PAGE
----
This now popularized category of tattoo style originates from ancient tribal tattoos and folk arts and continues to be a modern favorite to this day. At its most basic foundation, blackwork is simply black ink pigment contrasted against the negative space of blank skin. Absolutely no color is used to execute this style. Although, stippling techniques may create an amazing illusion of depth. Inspiration for ideas can be found in ancient culture’s symbolism and meanings, the Dark Art Movement, etching/engraving styles, calligraphy, and illustrative or graphic arts.


Blackwork is often commonly mistaken for blackout tattoos – a method and aesthetic style that completely masks the skin beneath a solid, opaque patch of black ink. Blackout differs in how extensively it covers the body and doesn’t showcase a distinct design. This means that all designs consisting solely of black ink, which feature negative space (also known as ‘skin breaks’) fall into the blackwork category. So, to sum up, in the same way that all cacti are succulents, but not all succulents are cacti; all tribal tattoos are blackwork, but certainly not all blackwork is a tribal tattoo.


In particular, Polynesian tribal tattoos swirling, abstract patterns are largely responsible for the art of blackwork coming into being. Made to compliment the natural contours of the body, every dot, line, symbol, and even placement of the tattoo changes its meaning. Tribal men and women alike adorned their bodies with ink. Oftentimes, these pieces were based around a person’s own character traits or life story, legendary accomplishments, depicting lineage, spiritual beliefs, and tribal affiliations. The upper half of the body represents human spiritual nature, whereas the bottom half of the body represents our physical grounding on Earth. Tattooing was a ritualistic process only performed by shamans and priests and in some cultures, only by women, due to the sacred nature of their tattooing traditions. Tribal tattoo influence can still be clearly seen in modern Blackwork tattoos.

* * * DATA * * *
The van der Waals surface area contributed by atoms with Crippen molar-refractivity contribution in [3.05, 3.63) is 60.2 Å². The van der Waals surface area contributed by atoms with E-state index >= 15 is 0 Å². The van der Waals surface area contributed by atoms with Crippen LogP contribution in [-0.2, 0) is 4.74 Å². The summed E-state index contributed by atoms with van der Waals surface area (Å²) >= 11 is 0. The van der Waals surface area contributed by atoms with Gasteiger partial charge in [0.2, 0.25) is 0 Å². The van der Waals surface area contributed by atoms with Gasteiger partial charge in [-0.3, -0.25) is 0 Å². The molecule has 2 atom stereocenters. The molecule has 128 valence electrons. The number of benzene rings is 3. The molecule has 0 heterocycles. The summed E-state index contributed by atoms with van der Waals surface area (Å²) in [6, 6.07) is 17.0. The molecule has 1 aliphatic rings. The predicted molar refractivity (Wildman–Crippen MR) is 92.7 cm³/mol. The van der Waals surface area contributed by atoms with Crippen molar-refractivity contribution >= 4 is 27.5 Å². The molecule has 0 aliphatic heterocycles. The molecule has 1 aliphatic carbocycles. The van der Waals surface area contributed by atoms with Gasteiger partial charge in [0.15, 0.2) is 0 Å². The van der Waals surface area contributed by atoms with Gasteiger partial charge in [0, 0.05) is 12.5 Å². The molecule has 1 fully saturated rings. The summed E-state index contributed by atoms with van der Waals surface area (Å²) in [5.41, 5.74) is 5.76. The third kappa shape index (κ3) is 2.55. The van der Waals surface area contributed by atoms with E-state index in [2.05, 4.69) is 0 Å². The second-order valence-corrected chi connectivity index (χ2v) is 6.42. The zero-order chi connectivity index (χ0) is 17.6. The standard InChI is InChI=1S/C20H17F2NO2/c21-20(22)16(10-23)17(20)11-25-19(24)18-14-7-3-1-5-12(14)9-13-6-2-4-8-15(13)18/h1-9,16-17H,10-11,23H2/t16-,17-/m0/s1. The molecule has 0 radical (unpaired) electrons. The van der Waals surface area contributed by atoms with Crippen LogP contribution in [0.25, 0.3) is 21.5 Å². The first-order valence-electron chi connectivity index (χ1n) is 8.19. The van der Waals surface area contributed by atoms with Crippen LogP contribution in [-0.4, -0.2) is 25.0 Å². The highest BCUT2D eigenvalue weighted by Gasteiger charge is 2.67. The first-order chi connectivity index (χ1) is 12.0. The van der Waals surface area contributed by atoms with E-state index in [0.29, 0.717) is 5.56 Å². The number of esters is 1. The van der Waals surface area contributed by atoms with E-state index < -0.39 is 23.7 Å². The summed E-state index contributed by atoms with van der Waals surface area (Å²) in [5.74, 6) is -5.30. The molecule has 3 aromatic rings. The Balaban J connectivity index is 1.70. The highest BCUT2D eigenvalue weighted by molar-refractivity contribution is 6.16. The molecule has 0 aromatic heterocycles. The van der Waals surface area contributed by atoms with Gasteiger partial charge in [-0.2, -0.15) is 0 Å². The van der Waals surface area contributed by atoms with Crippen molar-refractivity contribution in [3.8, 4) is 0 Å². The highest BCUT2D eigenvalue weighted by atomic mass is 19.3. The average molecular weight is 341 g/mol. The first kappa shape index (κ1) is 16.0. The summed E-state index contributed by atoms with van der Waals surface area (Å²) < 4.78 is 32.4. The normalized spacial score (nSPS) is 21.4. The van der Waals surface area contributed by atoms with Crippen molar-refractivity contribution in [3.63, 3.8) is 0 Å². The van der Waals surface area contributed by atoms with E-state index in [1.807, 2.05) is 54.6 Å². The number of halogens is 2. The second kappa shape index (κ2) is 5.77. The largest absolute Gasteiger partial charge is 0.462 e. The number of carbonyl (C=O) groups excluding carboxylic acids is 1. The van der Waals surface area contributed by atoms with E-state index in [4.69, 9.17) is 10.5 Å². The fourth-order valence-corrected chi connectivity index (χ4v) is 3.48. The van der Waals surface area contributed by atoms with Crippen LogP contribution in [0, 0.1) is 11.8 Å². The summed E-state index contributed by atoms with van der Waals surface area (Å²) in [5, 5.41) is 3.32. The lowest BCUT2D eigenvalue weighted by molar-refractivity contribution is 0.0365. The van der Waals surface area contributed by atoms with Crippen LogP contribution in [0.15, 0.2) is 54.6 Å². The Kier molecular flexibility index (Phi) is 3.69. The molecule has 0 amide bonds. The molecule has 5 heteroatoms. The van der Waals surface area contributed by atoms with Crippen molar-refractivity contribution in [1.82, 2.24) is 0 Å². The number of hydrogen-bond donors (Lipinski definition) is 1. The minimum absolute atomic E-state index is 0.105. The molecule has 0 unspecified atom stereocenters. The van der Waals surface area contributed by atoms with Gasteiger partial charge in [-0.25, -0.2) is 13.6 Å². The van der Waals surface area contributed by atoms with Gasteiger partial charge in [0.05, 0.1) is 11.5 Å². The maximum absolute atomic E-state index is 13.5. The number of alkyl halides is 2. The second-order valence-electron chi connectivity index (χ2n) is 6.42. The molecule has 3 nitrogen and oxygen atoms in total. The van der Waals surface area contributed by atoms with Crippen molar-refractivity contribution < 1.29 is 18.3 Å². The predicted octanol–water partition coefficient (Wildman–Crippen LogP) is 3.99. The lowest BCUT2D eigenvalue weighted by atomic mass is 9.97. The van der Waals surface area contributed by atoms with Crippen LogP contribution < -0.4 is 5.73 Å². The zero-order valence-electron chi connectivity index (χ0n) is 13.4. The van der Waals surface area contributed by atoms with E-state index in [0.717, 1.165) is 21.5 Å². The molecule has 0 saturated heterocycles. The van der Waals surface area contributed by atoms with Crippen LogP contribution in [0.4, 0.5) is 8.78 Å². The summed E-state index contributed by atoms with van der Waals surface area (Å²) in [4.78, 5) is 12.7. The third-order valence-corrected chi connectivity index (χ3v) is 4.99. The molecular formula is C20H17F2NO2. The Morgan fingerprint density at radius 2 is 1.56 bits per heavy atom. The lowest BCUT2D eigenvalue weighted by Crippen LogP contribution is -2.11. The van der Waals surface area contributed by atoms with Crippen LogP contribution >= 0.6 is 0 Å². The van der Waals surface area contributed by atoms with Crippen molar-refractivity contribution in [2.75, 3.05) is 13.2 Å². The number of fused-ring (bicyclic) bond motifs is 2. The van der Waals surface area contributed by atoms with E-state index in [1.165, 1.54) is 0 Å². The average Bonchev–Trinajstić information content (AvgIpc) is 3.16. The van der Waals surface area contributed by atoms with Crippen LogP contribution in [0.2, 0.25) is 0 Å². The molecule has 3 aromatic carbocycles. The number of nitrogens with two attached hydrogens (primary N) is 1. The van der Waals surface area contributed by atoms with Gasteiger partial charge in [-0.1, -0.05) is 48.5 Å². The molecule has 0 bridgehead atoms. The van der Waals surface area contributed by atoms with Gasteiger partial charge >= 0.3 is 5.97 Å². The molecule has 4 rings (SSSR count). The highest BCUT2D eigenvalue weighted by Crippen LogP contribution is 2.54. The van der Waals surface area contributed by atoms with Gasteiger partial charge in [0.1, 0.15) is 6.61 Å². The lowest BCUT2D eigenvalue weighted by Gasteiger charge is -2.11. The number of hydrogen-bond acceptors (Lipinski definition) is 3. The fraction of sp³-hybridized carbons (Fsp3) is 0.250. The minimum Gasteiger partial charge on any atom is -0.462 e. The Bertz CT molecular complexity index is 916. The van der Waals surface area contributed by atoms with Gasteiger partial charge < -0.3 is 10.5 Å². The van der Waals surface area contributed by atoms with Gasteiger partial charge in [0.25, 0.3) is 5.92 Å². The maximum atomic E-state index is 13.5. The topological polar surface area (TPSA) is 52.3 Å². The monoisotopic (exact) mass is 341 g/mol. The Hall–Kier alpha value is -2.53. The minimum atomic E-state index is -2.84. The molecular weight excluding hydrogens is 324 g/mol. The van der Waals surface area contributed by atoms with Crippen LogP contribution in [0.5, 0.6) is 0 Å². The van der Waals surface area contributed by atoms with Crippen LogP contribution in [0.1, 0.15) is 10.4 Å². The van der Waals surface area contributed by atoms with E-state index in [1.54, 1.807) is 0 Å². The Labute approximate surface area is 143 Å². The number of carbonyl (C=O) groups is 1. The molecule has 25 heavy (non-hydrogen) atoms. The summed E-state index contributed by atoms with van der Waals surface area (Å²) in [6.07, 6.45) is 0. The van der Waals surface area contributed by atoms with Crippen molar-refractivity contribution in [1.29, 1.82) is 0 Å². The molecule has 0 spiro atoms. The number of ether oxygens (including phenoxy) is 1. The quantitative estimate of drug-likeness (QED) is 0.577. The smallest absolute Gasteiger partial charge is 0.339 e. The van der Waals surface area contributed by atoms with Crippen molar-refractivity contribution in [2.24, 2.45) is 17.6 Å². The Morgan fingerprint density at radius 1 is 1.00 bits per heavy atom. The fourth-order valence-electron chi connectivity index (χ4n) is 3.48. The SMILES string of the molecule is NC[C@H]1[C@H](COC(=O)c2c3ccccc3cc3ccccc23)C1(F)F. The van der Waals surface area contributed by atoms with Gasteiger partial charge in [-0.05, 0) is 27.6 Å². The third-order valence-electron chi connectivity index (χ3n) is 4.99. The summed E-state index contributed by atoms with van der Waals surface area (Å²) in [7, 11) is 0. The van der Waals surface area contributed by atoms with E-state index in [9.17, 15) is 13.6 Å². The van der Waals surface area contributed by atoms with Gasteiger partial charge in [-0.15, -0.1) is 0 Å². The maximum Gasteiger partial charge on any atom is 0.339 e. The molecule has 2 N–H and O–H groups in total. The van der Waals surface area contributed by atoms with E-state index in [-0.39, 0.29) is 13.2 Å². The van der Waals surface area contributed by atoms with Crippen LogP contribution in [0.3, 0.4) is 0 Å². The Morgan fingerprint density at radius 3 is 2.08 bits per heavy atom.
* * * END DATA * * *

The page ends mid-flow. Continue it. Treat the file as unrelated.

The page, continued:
Also pivotal in the development of Blackwork tattooing was the origination of Spanish Blackwork embroidery. Black threads (sometimes combined with gold silk) contrast against light-colored linen fabrics. The immensely intricate designs were often geometric and floral in nature. However, it should be noted that the name does not belay its actual country of origin. Several centuries before Spain claimed the name, the North African Moors people were already embroidering clothing with similar motifs. The Moors’ unique style eventually reached the Andalusia region, often seen on raw linen with the exception being the use of tan or blue thread in some cases. It was from this region that the ornate patterns emerged into common use. Many once believed the original name to be derived from Katharine of Aragon’s Spanish heritage. She is responsible for introducing Blackwork to England upon marrying King Henry VIII. Around this time, embroidered clothing was reserved exclusively for the upper class; with royalty even going so far as to arrest anyone lower than a knight’s standing who dared to don Spanish Blackwork! However, upon Katharine and Henry’s divorce in 1533, in what can only be assumed as petty vengeance, “Spanish Blackwork” was simply shortened to “Blackwork.” The strict rules on who was allowed to display the style began to loosen. Despite the confusing origin, Spanish Blackwork made such a powerful impression that its creativity lives on visibly today in our tattoos.